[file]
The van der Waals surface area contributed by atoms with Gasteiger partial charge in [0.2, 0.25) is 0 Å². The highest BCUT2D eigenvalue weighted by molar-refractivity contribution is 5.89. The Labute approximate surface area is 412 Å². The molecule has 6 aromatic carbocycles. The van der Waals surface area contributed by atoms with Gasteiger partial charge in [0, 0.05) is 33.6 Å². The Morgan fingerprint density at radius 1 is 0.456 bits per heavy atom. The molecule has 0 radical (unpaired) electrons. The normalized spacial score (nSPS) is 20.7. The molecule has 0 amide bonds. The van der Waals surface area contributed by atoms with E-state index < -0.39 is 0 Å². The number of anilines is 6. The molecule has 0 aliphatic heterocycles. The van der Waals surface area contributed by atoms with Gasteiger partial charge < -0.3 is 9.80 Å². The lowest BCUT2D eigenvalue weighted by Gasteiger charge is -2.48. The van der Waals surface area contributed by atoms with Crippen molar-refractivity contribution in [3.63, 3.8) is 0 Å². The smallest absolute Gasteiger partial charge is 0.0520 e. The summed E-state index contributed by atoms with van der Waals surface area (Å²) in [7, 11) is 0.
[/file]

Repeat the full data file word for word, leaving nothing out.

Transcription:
The van der Waals surface area contributed by atoms with Gasteiger partial charge in [0.2, 0.25) is 0 Å². The highest BCUT2D eigenvalue weighted by molar-refractivity contribution is 5.89. The Labute approximate surface area is 412 Å². The molecule has 6 aromatic carbocycles. The van der Waals surface area contributed by atoms with Gasteiger partial charge in [0, 0.05) is 33.6 Å². The Morgan fingerprint density at radius 1 is 0.456 bits per heavy atom. The molecule has 0 radical (unpaired) electrons. The normalized spacial score (nSPS) is 20.7. The molecule has 0 amide bonds. The van der Waals surface area contributed by atoms with E-state index < -0.39 is 0 Å². The number of anilines is 6. The molecule has 0 aliphatic heterocycles. The van der Waals surface area contributed by atoms with Gasteiger partial charge < -0.3 is 9.80 Å². The lowest BCUT2D eigenvalue weighted by Gasteiger charge is -2.48. The van der Waals surface area contributed by atoms with Crippen molar-refractivity contribution in [3.63, 3.8) is 0 Å². The smallest absolute Gasteiger partial charge is 0.0520 e. The summed E-state index contributed by atoms with van der Waals surface area (Å²) in [7, 11) is 0.